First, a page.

Appeals Court Ruling in the Kim Dong-Shik Case: Chalk Up Another for the Good Guys
Let me first stipulate that I am an economist, not a lawyer (and I didn’t even stay in a Holiday Inn Express last night). But in the holiday rush, many readers may have missed an unusual and perhaps precedential ruling by the U.S. Court of Appeals for the District of Columbia in the case of the Reverend Kim Dong-shik, a US permanent resident who was kidnapped in China by North Korean agents in 2000 and presumed to have been tortured and killed, which may justify me swimming outside my lane today.
The Reverend Kim had been active in assisting North Korean refugees in China and, according to reporting by Carol Morello in the Washington Post, is thought to have come to the attention of the North Korean authorities for these activities and for attempting to convert North Korean athletes at the 1996 Atlanta Olympics. According to testimony at a 2005 South Korean trial, a North Korean abduction team “plotted Kim’s kidnapping for almost a year, snatching him as he hailed a cab and then taking him across the border.” This South Korean trial of one of the accomplices turned out to be critical in the Appellate Court’s ruling.
Normally, foreign governments cannot be sued in American courts under a doctrine known as sovereign immunity. However, as explained by David Post (who not only is a lawyer, but a retired law professor) under a recently enacted provision known as the “terrorism exception” US courts are given jurisdiction in cases “. . . in which money damages are sought against a foreign state for personal injury or death that was caused by an act of torture [or] extrajudicial killing [as defined elsewhere, in the Torture Victims Protection Act] . . . if such act . . . is engaged in by an official, employee, or agent of such foreign state while acting within the scope of his or her office, employment, or agency.” One can argue whether this provision is a good idea or not; the 2013 US Supreme Court ruling in Kiobel v. Shell Petroleum established “a presumption against extraterritoriality,” with regard to attempts to stretch the 1789 Alien Tort Claims Act (ATCA) which somewhat similarly extends US judicial reach by allowing non-US citizens (but not US citizens) to file suit against US or foreign corporations so long as they are subject to US jurisdiction for practices anywhere in the world that violate US law or the “law of nations.” But it is the law. And as Post continues, “And not only does [the terrorism exception] give the federal courts jurisdiction to hear such claims, it sets out a new cause of action: if the foreign government in question has been designated a “state sponsor of terrorism,” US nationals (or members of the US armed forces, or US government employees) may seek and obtain damages for personal injury or death caused by such “acts of torture” or “extrajudicial killings.” Indeed, North Korea was one of the reasons Congress created the terrorism exception in the first place.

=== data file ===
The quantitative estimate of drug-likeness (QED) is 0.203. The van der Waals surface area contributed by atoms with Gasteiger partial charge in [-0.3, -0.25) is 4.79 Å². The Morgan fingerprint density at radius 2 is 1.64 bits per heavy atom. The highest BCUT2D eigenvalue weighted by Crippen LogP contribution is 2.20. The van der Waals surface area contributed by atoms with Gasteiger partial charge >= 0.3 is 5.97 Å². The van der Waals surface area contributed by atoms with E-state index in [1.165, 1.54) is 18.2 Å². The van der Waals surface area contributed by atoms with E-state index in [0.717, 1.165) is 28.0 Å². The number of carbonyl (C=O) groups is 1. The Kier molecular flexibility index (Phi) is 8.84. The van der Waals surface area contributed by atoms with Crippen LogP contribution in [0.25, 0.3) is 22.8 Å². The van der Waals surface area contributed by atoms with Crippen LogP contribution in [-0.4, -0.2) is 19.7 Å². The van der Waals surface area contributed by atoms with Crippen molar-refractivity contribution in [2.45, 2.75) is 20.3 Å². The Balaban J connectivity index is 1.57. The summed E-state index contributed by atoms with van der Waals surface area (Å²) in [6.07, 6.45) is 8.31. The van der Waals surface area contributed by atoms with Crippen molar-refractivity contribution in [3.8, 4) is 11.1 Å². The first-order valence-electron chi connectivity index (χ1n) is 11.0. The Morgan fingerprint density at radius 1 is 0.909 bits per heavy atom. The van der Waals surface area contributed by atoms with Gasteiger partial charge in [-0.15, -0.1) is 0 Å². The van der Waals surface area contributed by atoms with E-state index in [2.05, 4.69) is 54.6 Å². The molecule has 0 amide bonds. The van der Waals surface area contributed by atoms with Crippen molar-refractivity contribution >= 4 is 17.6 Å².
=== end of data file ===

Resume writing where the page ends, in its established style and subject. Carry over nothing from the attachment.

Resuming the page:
As it were, the Reverend Kim’s son and brother, who live in Chicago, filed suit against the government of North Korea in 2008 just days before it was removed from the list of state sponsors of terrorism. North Korea ignored the proceedings which under normal circumstances would result in a summary judgment against the defendant. But since the defendant is a sovereign, the law specifies that “No judgment by default shall be entered . . . unless the claimant establishes his claim or right to relief by evidence satisfactory to the court.” When the Kims attempted to obtain that default judgment, U.S. District Judge Richard W. Roberts ruled against the family, writing that in the absence of firsthand eyewitness accounts the plaintiffs had failed to “establish the severity of the treatment of Reverend Kim in particular, or that his treatment amounts to torture.”
The appeals panel decided that in dealing with such a closed state as North Korea this standard would effectively deny any plaintiff redress. Specifically, the panel cited the South Korean case as establishing the basic facts of the abduction, and relied on individual declarations and expert testimony (including by my former colleague at HRNK Chuck Downs, and my former boarder David Hawk) that the North Korean government “routinely tortures and kills the people it abducts.” Writing for the panel, Judge David Tatel stated that:
“Our conclusion would no doubt differ if we lacked confirmed evidence that the DPRK was involved in Reverend Kim's disappearance. In that case, finding that the regime tortured and killed him would arguably require too many logical leaps. But that is not this case. Here, the Kims’ evidence that the regime abducted the Reverend, that it invariably tortures and kills prisoners like him, and that it uses terror and intimidation to prevent witnesses from testifying allows us to reach the logical conclusion that the regime tortured and killed the Reverend. In other words, the Kims' evidence is ‘satisfactory to the court.’”
The appeals panel then instructed the trial judge to hear the family’s case for damages.
Whether they will actually be able to collect anything is another matter. According to Morello’s story, “Asher Perlin, a lawyer who represented the Kims in court, said they might be able to put a hold on North Korean assets in the United States that were never unfrozen after the country was dropped from the list of state sponsors of terrorism. 'Even if there’s nothing there now,' he said in a phone call from Israel, 'at some point they’re going to want to come out of the cold. To do that, they will have to deal with judgments.'”